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Damage in dual phase steels under industrial forming conditions.

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2019
Çobanoğlu, Merv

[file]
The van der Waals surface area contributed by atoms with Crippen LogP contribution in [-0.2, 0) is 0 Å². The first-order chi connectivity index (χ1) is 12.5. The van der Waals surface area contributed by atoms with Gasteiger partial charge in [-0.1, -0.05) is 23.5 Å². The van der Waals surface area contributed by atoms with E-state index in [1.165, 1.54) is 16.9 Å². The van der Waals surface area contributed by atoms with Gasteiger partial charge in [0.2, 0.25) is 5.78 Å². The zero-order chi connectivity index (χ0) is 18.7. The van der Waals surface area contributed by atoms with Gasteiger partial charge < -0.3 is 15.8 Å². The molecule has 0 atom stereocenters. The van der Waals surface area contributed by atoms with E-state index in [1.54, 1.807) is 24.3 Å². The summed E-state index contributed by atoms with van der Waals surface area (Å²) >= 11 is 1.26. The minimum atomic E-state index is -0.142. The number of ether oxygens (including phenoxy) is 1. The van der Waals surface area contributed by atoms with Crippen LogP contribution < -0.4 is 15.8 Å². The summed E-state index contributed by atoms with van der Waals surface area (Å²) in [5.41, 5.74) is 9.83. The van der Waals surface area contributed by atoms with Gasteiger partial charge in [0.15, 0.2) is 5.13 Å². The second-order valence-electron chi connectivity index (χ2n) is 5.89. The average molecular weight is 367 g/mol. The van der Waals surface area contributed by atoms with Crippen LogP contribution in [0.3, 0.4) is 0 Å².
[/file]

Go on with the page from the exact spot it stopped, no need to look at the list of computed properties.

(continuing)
Dynamic strain aging (DSA) is an undesirable mechanism that affects the deformation of dual-phase (DP) steels. In the first part of this thesis, the DSA behavior was studied with tensile tests coupled with digital image correlation (DIC) technique. Strain maps revealed band-type strain localizations under the DSA conditions, which were similar to PLC-type of banding. After the tensile tests, fracture surfaces were investigated by electron microscopy, and the fracture behavior has changed with different test conditions. In the second part, the relation between DSA and damage in DP steels were investigated through tensile tests that were designed to reveal the changes in elastic modulus. The damage parameter was measured and compared under quasi-static and industrial deformation conditions (temperatures: 25 vs. 200, 300 ºC and strain rates: 10-3 vs. 10 s-1) for DP590 and DP800 steels. At a given strain, the damage values can be up to 700% higher at industrial forming conditions, under which dynamic strain aging (DSA) controls the deformation behavior. Measured damage parameters were also confirmed with the void fraction characterization by microscopy, which also provided details on the void shape and distribution with respect to the deformation conditions.